This is my last issue as Managing Editor of TIME. When I began the job in January 2001, I had no special agenda. I did hope to explore subjects that might not be obvious from the week's headlines but that were critical for our future. In my first few months, we ran covers on AIDS in Africa, global warming and life along the U.S.-Mexican border.
Then September 11 happened.
We do not get to pick the times we live in; all we can do during times of great tumult is work at making sense of what is happening around us. I have always thought of TIME's readers as a community--a community of citizens who may have their political differences but who are intensely curious and who believe in reporting that is deep and insightful and honest about the subject at hand. TIME's mandate is to make sense of the world for its readers, and its trustworthiness is its most valuable asset.
Reading Daniel Okrent's fine collection of his columns for the New York Times, Public Editor #1, I came across this quote from Daniel Patrick Moynihan: "Everyone is entitled to his own opinion, but not his own facts." TIME values smart, sharp and divergent opinion, but of paramount importance is that the reader can depend on TIME's reporting. You might have disagreed with our interpretation of the facts, but we tried very hard to get the facts right.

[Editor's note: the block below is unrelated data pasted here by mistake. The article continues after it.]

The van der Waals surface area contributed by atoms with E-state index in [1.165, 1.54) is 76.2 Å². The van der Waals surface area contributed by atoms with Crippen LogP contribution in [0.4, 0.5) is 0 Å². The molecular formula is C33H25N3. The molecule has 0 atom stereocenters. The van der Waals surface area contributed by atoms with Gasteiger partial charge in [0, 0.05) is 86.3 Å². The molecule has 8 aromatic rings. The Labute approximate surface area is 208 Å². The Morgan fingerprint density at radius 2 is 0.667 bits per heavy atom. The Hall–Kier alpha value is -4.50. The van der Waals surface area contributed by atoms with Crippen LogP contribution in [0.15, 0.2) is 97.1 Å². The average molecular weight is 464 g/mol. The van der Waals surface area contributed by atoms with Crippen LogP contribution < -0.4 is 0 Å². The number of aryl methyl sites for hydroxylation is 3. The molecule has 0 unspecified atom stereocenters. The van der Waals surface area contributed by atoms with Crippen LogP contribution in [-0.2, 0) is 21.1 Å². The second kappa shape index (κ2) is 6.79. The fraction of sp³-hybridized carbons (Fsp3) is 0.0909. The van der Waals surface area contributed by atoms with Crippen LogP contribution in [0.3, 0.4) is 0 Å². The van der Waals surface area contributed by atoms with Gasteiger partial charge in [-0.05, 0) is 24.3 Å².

I oversaw about 275 covers. Looking at them the other day, I kept being drawn to those that not only captured a historic moment but also sparked a conversation among our readers. Here are some of the covers, in chronological order, that have special meaning for me.
Elsewhere in this issue you will find a masthead listing my wonderful colleagues on both the business and editorial sides of TIME. A predecessor of mine once told me that in weeks of great tumult, sometimes the smartest thing a managing editor could do, if he was lucky enough to be surrounded by talented and committed journalists, was to get out of their way.
I got out of their way.
James Kelly, Managing Editor